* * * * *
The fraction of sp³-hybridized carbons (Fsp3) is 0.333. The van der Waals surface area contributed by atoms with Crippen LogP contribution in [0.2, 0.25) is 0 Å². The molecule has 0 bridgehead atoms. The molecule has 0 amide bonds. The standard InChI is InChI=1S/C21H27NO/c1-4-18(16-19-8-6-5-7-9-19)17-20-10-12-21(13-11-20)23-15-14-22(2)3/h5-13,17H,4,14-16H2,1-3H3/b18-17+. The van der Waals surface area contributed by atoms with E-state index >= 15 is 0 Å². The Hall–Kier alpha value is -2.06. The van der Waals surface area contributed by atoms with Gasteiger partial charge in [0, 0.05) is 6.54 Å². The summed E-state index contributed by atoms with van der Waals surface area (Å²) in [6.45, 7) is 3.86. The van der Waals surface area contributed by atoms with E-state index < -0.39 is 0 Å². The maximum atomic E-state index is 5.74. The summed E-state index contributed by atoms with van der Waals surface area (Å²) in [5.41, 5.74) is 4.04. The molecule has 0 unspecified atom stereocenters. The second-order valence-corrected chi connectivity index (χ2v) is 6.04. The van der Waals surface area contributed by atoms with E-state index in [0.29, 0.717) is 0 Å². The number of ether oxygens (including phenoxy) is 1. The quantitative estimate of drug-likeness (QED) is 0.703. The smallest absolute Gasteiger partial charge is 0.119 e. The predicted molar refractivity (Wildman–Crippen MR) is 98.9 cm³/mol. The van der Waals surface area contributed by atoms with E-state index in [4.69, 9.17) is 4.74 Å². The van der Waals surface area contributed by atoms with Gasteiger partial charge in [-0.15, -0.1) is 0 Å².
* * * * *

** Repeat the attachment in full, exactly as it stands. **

The fraction of sp³-hybridized carbons (Fsp3) is 0.333. The van der Waals surface area contributed by atoms with Crippen LogP contribution in [0.2, 0.25) is 0 Å². The molecule has 0 bridgehead atoms. The molecule has 0 amide bonds. The standard InChI is InChI=1S/C21H27NO/c1-4-18(16-19-8-6-5-7-9-19)17-20-10-12-21(13-11-20)23-15-14-22(2)3/h5-13,17H,4,14-16H2,1-3H3/b18-17+. The van der Waals surface area contributed by atoms with E-state index >= 15 is 0 Å². The Hall–Kier alpha value is -2.06. The van der Waals surface area contributed by atoms with Gasteiger partial charge in [0, 0.05) is 6.54 Å². The summed E-state index contributed by atoms with van der Waals surface area (Å²) in [6.45, 7) is 3.86. The van der Waals surface area contributed by atoms with E-state index < -0.39 is 0 Å². The maximum atomic E-state index is 5.74. The summed E-state index contributed by atoms with van der Waals surface area (Å²) in [5.41, 5.74) is 4.04. The molecule has 0 unspecified atom stereocenters. The second-order valence-corrected chi connectivity index (χ2v) is 6.04. The van der Waals surface area contributed by atoms with E-state index in [0.29, 0.717) is 0 Å². The number of ether oxygens (including phenoxy) is 1. The quantitative estimate of drug-likeness (QED) is 0.703. The smallest absolute Gasteiger partial charge is 0.119 e. The predicted molar refractivity (Wildman–Crippen MR) is 98.9 cm³/mol. The van der Waals surface area contributed by atoms with E-state index in [4.69, 9.17) is 4.74 Å². The van der Waals surface area contributed by atoms with Gasteiger partial charge in [-0.15, -0.1) is 0 Å².